Output: PS.
Step 1: Randomly initialize the population.
Step 2: According to Equation (11), detect if the environment changes or not. If change, turn to Step 3; otherwise, turn to Step 8.
Step 3: If the value of d(t − 1) is 0, turn to Step 4; otherwise turn to Step 5.
Step 4: Randomly select ζ × N individuals to evolve, let d(t − 1) = d(t).
Step 5: According to Section 1, segment the population into m + 1 parts. Calculate the center of the population by Equation (4), and calculate the moving direction of population at time t. Then select L1 × N individuals with the binary tournament selection model and predict the position with the cloud model.
Step 6: Select N × (1 − L1) individuals with the binary tournament selection model and calculate the search vector of extra angle search for these individuals using Equation (7) to Equation (9).
Step 7: Boundary detect for new individuals.
Step 8: Calculate the non-dominated sort and crowding distance. Hold the first n individuals.
Step 9: Termination conditional judgment. If meet, turn to Step 10. Otherwise turn to Step 2.
Step 10: End, output the population PS.
One-step prediction (Step 5) and search of deflection angle (Step 6) would randomly select K1 × N and N × (1 − K1) individuals to predict, respectively. As the predicted individuals might be beyond the decision space, the Step 7 is to boundary detect new individuals, and revise the ones beyond.
y i = { x i if   a i x i b i 0.5 ( a i + x i ) if   y i < a i 0.5 ( b i + x i ) if   y i > b i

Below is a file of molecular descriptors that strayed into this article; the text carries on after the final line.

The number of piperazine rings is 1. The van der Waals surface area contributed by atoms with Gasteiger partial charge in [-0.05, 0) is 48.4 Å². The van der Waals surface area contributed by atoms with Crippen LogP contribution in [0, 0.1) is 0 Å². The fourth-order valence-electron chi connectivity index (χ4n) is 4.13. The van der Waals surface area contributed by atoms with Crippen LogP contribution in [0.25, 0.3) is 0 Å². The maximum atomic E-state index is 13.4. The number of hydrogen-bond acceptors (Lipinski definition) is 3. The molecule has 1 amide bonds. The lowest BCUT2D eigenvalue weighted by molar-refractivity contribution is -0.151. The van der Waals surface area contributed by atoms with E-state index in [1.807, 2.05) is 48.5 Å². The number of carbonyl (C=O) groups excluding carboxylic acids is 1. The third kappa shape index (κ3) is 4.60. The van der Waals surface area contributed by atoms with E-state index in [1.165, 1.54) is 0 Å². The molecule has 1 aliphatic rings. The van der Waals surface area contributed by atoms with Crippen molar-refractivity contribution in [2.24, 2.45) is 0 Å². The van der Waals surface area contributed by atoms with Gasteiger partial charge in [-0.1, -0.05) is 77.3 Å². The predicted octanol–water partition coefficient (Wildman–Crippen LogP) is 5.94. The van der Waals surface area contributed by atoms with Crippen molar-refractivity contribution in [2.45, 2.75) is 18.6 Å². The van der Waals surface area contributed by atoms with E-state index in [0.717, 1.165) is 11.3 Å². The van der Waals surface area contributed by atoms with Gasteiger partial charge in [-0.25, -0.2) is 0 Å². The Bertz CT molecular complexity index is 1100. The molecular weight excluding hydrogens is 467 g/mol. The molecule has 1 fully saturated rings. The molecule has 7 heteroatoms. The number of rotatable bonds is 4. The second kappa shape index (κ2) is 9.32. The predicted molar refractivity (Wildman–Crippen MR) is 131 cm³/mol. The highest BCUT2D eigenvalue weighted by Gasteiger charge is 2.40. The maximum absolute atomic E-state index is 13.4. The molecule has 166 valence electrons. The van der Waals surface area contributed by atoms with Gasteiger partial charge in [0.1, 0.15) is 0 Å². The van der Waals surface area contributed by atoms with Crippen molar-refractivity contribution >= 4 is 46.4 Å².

where the ith dimension of individual x before prediction is x i , the ith dimension predicted position of individual is y i , i = { 1 , , n } , and a i and b i are the upper and lower bound of the ith dimension of the decision variable, respectively.

4. Experimental Analysis

4.1. Benchmark Problems

In [25], a new dynamic benchmark problem (generator) was constructed. Many dynamic benchmark problems grown from this generator are related to various practical engineering problems such as the greenhouse system, hydraulic and hydroelectric engineering, and line scheduling.

4.2. Parameter Setting

In order to test the searching performance of the proposed algorithm in dynamic problems more effectively, the environmental change degree and frequentness of 3 groups were set as benchmark problems, and ( n , τ ) respectively were (5,10), (10,10), (10,20). Multi-objective evolutionary algorithms based on decomposition (MOEA/D) [26], PPS [18], multi-direction prediction (MDP) [20], and SCPS were chosen as the comparing algorithms in the test. The population sizes of all the comparing algorithms were 200 (N = 200), and the evolution termination time Tmax = 10.
(1) MOEA/D: T = 20.
(2) PPS: retain number of population center M = 23, and the model is p linear regression model, p = 3.